A recent survey by CareerBuilder attempted to determine how hiring managers decide between two equally qualified candidates. In the absence of clear professional reasons for choosing one or the other, there are many other factors it is possible to employ, consciously or not, in the selection. The results are interesting and illuminating, and may give workers and those who hire them alike something to think about.

For 27 percent of hiring managers, a sense of humor can tip the scales in a particular candidate's favor. Twenty-six percent say the community involvement of the candidate will sway them, while 21 percent will tend to hire the one with whom they have more in common.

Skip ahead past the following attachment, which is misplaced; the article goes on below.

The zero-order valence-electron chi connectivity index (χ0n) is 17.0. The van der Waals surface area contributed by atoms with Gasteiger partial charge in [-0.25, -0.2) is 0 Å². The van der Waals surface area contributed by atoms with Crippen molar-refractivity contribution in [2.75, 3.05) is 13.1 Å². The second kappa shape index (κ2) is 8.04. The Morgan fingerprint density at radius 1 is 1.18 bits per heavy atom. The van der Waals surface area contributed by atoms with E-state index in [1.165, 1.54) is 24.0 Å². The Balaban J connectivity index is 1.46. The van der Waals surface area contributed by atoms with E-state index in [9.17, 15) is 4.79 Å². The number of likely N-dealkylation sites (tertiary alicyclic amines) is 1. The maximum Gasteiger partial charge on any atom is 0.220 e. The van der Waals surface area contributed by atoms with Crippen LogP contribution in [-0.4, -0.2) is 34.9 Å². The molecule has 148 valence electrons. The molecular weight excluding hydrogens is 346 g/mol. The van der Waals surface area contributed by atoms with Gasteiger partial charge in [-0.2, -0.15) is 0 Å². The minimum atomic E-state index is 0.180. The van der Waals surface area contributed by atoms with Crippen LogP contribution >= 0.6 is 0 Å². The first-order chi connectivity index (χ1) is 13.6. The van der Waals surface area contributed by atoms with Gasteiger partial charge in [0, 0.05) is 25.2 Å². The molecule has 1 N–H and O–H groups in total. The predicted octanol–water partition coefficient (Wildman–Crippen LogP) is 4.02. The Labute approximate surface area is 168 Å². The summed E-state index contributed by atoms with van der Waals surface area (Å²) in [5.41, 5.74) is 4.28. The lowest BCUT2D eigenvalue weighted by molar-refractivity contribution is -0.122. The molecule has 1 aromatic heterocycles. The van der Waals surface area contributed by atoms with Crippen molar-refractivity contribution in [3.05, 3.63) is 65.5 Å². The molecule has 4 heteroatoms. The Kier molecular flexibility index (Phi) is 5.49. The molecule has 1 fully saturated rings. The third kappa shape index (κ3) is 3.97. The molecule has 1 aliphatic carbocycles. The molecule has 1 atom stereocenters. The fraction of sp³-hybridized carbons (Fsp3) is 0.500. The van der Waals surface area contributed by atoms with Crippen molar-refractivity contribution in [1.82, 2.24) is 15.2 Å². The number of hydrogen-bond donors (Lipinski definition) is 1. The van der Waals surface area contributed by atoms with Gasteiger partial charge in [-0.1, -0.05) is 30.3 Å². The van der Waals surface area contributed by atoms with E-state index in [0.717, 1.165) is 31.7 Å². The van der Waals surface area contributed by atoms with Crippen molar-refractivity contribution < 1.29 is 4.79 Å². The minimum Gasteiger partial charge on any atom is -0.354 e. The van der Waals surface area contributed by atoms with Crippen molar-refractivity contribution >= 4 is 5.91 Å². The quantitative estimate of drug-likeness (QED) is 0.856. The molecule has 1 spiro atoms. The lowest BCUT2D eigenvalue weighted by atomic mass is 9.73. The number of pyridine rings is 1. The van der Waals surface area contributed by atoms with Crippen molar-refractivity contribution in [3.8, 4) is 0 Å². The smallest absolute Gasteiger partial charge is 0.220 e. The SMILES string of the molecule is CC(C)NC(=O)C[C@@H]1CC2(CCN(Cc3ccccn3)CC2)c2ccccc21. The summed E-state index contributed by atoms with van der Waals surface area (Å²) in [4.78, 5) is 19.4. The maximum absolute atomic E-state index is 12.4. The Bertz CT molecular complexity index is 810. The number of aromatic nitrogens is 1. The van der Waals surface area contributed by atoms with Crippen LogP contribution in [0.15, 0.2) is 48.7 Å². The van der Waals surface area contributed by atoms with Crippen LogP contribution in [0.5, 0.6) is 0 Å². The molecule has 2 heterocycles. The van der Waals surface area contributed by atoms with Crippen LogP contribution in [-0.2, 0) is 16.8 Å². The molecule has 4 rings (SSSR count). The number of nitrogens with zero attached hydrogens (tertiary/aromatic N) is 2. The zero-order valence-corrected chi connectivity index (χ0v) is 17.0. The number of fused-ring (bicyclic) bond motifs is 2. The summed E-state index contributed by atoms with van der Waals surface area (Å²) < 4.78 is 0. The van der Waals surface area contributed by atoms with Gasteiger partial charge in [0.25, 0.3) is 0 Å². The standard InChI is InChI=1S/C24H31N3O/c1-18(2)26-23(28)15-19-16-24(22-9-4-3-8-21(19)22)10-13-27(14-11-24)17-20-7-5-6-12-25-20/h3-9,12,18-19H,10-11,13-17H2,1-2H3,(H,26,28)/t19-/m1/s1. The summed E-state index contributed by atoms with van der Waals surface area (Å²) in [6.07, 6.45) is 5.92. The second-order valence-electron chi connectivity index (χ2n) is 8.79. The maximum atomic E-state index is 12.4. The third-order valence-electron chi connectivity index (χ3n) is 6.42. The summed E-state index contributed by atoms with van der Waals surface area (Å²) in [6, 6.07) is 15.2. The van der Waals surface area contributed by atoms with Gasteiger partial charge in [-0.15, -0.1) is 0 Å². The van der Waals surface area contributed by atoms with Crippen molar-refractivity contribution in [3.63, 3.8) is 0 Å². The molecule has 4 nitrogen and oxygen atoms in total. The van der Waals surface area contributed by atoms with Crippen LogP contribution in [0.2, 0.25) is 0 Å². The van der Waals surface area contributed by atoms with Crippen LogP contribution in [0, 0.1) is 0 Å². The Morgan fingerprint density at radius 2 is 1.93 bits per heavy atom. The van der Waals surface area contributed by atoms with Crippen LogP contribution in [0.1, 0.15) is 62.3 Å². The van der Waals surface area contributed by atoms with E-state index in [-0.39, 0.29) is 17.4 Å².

Whether seeking permanent or temporary workers, it is evident from the survey that hiring decisions aren't always based on pure logic. This need not be a disadvantage in recruiting, though automatic decisions may lead to poor outcomes. Professionals in human resources services should certainly be aware of these biases, whether or not they feel their decisions are unduly impacted by them. Acquiring the best talent is a recruiter's goal, and anything that may impede it should be examined.

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